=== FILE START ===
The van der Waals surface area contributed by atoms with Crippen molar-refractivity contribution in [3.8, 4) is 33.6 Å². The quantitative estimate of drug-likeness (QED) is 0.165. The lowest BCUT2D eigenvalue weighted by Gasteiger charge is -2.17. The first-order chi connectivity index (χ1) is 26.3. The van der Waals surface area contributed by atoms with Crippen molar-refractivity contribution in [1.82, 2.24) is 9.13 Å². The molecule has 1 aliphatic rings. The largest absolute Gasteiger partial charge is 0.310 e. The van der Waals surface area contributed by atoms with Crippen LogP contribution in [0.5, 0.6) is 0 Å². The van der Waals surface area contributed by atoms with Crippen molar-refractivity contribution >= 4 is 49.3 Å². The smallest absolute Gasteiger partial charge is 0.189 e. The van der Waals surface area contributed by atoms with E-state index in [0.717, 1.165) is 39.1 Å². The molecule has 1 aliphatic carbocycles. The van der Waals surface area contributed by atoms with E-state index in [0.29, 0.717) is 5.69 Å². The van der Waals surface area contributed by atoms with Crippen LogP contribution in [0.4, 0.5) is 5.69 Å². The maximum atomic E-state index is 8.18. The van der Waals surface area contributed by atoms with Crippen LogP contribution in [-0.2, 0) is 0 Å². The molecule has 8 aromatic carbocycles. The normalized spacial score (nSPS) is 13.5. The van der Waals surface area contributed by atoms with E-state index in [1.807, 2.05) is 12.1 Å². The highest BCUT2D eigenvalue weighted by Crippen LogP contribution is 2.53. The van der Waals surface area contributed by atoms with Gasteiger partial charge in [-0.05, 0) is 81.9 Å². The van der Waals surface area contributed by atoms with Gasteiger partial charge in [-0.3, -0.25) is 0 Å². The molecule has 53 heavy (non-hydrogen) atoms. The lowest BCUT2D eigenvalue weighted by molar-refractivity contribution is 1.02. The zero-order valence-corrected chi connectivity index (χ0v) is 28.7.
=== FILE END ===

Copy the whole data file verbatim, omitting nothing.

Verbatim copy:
The van der Waals surface area contributed by atoms with Crippen molar-refractivity contribution in [3.8, 4) is 33.6 Å². The quantitative estimate of drug-likeness (QED) is 0.165. The lowest BCUT2D eigenvalue weighted by Gasteiger charge is -2.17. The first-order chi connectivity index (χ1) is 26.3. The van der Waals surface area contributed by atoms with Crippen molar-refractivity contribution in [1.82, 2.24) is 9.13 Å². The molecule has 1 aliphatic rings. The largest absolute Gasteiger partial charge is 0.310 e. The van der Waals surface area contributed by atoms with Crippen LogP contribution in [0.5, 0.6) is 0 Å². The van der Waals surface area contributed by atoms with Crippen molar-refractivity contribution >= 4 is 49.3 Å². The smallest absolute Gasteiger partial charge is 0.189 e. The van der Waals surface area contributed by atoms with E-state index in [0.717, 1.165) is 39.1 Å². The molecule has 1 aliphatic carbocycles. The van der Waals surface area contributed by atoms with E-state index in [0.29, 0.717) is 5.69 Å². The van der Waals surface area contributed by atoms with Crippen LogP contribution in [0.4, 0.5) is 5.69 Å². The maximum atomic E-state index is 8.18. The van der Waals surface area contributed by atoms with Crippen LogP contribution in [-0.2, 0) is 0 Å². The molecule has 8 aromatic carbocycles. The normalized spacial score (nSPS) is 13.5. The van der Waals surface area contributed by atoms with E-state index in [1.807, 2.05) is 12.1 Å². The highest BCUT2D eigenvalue weighted by Crippen LogP contribution is 2.53. The van der Waals surface area contributed by atoms with Gasteiger partial charge in [-0.05, 0) is 81.9 Å². The van der Waals surface area contributed by atoms with Gasteiger partial charge in [-0.3, -0.25) is 0 Å². The molecule has 53 heavy (non-hydrogen) atoms. The lowest BCUT2D eigenvalue weighted by molar-refractivity contribution is 1.02. The zero-order valence-corrected chi connectivity index (χ0v) is 28.7.